2.20.2009

complicating the issue

what are the qualities of poetry that make it essential? as opposed to visual arts? to dance and music? to the novel? the play?

mnemonics—poetry is (historically) the form of art with the express purpose of memorization, and is related then to lyre-ic and muse-ic (memorization is daemonic, egotistic). with the exception of drama, which is memorized in a collective, incomplete effort only for presentation, while the poem is to be memorized by the audience or the reader. this seems to me to be one of the sad derelictions of contemporary poetry, that nor poets nor their readers find poems worth knowing by heart.
this is where many techniques derive from—rhyme, consonance, meter, refrain, etc.

logic—logoi or semiotics, the relationship between referent and symbol that allows for (1) representation and (2) displacement. this is related to memory—the ability to have the poem, and not the thing, the erotic compensation striving toward possessing what we cannot have (memory is past, reality is at a perceptual remove), and striving against dependence on reality by severance (through invention and imagination).
only the word is ideally suited to conveying thought, rather than image, and poetry is the form of ordered thought, of process, as logic.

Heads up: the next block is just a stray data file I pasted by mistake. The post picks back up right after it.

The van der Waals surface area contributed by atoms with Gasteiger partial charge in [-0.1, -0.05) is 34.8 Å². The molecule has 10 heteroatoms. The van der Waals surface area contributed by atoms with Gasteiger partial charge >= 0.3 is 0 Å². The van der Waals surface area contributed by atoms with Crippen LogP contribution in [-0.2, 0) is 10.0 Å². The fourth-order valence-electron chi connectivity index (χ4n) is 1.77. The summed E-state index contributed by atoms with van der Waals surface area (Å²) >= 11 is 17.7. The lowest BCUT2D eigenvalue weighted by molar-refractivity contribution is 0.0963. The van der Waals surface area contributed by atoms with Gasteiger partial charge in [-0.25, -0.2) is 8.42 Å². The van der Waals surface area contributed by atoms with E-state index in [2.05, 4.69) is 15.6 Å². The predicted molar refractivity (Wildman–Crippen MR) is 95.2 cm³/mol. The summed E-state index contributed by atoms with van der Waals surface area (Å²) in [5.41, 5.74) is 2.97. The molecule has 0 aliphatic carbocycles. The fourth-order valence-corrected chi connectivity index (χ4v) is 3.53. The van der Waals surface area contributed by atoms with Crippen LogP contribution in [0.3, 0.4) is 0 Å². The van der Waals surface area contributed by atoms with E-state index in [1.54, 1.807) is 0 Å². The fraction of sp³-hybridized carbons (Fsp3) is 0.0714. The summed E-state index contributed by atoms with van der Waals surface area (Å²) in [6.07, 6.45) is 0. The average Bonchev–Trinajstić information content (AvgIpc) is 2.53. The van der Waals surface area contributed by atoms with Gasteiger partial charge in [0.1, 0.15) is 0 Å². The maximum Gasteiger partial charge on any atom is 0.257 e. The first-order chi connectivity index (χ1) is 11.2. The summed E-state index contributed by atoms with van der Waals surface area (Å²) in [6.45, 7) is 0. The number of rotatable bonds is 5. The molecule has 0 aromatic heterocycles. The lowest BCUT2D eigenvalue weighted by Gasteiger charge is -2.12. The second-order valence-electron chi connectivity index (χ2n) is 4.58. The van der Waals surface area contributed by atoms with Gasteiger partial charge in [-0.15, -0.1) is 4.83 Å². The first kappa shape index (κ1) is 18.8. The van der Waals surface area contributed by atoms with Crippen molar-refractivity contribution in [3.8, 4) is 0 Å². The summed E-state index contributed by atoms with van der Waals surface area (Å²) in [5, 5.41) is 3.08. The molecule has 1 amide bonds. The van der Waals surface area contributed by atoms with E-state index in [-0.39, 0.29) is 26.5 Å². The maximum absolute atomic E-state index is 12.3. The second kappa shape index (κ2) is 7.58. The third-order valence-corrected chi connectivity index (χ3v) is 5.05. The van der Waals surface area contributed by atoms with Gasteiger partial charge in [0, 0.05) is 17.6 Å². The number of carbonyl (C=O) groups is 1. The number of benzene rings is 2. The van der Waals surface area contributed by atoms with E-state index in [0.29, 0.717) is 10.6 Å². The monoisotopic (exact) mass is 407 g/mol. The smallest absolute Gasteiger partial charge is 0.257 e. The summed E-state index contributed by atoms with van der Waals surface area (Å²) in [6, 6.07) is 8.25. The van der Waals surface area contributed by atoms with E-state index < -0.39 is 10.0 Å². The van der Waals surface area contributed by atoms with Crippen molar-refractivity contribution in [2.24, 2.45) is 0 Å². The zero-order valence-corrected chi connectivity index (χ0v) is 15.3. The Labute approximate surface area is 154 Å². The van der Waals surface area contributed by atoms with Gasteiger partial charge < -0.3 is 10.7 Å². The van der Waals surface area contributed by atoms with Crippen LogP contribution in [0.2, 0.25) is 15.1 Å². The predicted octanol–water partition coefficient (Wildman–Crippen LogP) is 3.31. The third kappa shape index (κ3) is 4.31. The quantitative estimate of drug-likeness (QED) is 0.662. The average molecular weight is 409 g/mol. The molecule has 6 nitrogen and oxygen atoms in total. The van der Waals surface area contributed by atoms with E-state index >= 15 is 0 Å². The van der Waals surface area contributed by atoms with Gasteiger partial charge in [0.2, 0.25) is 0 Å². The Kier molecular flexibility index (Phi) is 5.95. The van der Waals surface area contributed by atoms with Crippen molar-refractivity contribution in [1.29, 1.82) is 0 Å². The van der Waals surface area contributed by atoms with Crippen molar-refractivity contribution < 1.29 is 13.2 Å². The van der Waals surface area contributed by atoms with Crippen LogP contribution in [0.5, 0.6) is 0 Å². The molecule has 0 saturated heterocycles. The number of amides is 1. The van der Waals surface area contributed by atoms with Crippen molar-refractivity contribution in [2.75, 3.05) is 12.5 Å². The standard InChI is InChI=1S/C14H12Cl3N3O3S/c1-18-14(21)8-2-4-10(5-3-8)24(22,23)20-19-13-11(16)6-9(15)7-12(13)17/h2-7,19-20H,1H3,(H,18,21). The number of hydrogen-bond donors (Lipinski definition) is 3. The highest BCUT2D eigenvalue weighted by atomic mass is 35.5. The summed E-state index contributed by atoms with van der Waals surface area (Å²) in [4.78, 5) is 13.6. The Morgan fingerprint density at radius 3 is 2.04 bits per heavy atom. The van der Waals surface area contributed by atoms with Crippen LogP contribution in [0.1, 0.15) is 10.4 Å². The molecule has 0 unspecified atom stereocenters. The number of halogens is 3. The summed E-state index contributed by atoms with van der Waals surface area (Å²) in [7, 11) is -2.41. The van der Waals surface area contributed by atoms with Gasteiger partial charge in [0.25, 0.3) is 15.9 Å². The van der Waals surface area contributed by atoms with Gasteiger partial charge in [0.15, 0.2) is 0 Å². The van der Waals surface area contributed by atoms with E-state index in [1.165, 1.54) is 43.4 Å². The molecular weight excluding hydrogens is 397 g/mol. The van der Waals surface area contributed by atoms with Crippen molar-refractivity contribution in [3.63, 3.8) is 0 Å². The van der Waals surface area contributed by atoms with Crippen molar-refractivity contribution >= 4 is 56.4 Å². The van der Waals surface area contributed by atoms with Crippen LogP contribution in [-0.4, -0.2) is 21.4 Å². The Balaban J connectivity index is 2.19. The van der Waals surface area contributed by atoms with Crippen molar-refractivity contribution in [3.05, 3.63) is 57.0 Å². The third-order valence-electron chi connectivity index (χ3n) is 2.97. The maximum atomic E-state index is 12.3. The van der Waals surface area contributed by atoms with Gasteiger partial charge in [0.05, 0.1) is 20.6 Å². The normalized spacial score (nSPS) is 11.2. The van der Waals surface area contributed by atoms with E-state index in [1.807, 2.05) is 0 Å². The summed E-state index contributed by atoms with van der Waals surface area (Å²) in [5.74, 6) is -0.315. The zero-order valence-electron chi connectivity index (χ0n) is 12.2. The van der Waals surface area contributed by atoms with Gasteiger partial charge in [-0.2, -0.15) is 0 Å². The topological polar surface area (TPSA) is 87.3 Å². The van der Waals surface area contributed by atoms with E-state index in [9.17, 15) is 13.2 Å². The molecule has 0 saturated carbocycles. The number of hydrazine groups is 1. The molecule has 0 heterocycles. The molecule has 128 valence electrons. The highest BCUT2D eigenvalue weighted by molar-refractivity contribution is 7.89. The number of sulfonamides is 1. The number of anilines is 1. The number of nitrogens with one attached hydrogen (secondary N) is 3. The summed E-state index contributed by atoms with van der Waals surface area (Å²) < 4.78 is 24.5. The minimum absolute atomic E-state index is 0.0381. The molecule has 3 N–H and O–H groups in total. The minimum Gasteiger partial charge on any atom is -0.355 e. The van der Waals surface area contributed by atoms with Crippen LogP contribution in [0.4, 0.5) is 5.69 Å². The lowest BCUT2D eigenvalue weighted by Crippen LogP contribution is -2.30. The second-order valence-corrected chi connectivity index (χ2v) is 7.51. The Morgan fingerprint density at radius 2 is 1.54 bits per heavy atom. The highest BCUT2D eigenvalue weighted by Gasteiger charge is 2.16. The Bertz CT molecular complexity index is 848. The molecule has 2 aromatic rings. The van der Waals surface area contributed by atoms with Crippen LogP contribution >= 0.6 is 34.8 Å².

and cetera.

the greatest damage of the technological age is to our psyches—we are losing the ability to empathize, to think (and read) slowly, to exercise our memory. communities have grown beyond our ability to comprehend them, and we have become less superstitious, more democratic, alienated, less responsive to poetry (which is at its worst a tool of closed community and mysticism, and at its best a means for private contemplation and psychic connection).
should we jump at the chance to kill poetry? most poetry certainly isn’t worth saving. in its neglect, a lot of conmen have come along, claiming incomprehensibility as their territory and forcing us to read more crap more carefully, making it harder to discern between difficult genius and meaningless narcissism (disguised, usually, as selfless). in this age, every art deserves its atrophied audience. it’s very hard to find good contemporary poetry, and too easy to find old genius. it’s disheartening. if we are sisyphuses, then we can only hope to hear some orphic echoes over the hills once in a while, and if we find more than that it’s an embarrassment of riches. for all the problems with canons, we can be thankful that they preserved pockets of true genius against all the historic odds (and, in a real way, canons are only possible when we voice out what we love and ignore what we don’t care for).
this is a parallel argument to the justification for life, which is an impossible argument to make, and constantly in need of tipping the scales to the depleted past in compensation for the infinite future, where we have to live--in confusion and fear ex filter--and find hope ex nihilo.

1 comment:

Henry Gould said...

This I find very interesting, J.H.! Funny I hadn't seen your post when I sent the "Less is More" one. They have some things in common.